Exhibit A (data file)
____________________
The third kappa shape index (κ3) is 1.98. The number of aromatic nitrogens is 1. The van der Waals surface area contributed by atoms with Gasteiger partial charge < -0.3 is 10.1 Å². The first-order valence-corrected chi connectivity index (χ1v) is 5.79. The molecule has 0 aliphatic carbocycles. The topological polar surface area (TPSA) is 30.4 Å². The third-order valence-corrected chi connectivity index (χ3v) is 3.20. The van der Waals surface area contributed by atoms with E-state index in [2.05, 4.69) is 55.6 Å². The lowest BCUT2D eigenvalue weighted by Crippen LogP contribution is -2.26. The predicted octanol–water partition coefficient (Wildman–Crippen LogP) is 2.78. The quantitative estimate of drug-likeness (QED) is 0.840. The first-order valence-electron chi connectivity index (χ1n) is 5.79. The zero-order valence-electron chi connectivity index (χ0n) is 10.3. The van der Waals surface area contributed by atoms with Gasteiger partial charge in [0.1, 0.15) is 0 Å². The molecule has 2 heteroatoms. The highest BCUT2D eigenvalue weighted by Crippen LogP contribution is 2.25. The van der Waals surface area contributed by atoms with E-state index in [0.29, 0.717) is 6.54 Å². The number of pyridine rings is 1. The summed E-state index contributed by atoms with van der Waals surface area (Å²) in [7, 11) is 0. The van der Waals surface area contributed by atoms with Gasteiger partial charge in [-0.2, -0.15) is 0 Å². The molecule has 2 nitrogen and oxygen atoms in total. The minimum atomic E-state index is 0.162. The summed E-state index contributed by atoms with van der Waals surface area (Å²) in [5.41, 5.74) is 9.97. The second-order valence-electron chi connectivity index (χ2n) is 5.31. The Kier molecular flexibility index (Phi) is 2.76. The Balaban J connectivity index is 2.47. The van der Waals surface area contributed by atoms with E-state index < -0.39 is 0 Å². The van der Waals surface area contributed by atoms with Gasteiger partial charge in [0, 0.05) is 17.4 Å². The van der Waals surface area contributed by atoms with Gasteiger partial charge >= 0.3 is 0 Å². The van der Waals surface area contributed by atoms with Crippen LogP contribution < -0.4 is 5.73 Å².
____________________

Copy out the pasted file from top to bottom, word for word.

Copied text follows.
The third kappa shape index (κ3) is 1.98. The number of aromatic nitrogens is 1. The van der Waals surface area contributed by atoms with Gasteiger partial charge < -0.3 is 10.1 Å². The first-order valence-corrected chi connectivity index (χ1v) is 5.79. The molecule has 0 aliphatic carbocycles. The topological polar surface area (TPSA) is 30.4 Å². The third-order valence-corrected chi connectivity index (χ3v) is 3.20. The van der Waals surface area contributed by atoms with E-state index in [2.05, 4.69) is 55.6 Å². The lowest BCUT2D eigenvalue weighted by Crippen LogP contribution is -2.26. The predicted octanol–water partition coefficient (Wildman–Crippen LogP) is 2.78. The quantitative estimate of drug-likeness (QED) is 0.840. The first-order valence-electron chi connectivity index (χ1n) is 5.79. The zero-order valence-electron chi connectivity index (χ0n) is 10.3. The van der Waals surface area contributed by atoms with Gasteiger partial charge in [0.1, 0.15) is 0 Å². The molecule has 2 heteroatoms. The highest BCUT2D eigenvalue weighted by Crippen LogP contribution is 2.25. The van der Waals surface area contributed by atoms with E-state index in [0.29, 0.717) is 6.54 Å². The number of pyridine rings is 1. The summed E-state index contributed by atoms with van der Waals surface area (Å²) in [7, 11) is 0. The van der Waals surface area contributed by atoms with Gasteiger partial charge in [-0.2, -0.15) is 0 Å². The molecule has 2 nitrogen and oxygen atoms in total. The minimum atomic E-state index is 0.162. The summed E-state index contributed by atoms with van der Waals surface area (Å²) in [5.41, 5.74) is 9.97. The second-order valence-electron chi connectivity index (χ2n) is 5.31. The Kier molecular flexibility index (Phi) is 2.76. The Balaban J connectivity index is 2.47. The van der Waals surface area contributed by atoms with E-state index < -0.39 is 0 Å². The van der Waals surface area contributed by atoms with Gasteiger partial charge in [0, 0.05) is 17.4 Å². The van der Waals surface area contributed by atoms with Gasteiger partial charge >= 0.3 is 0 Å². The van der Waals surface area contributed by atoms with Crippen LogP contribution < -0.4 is 5.73 Å².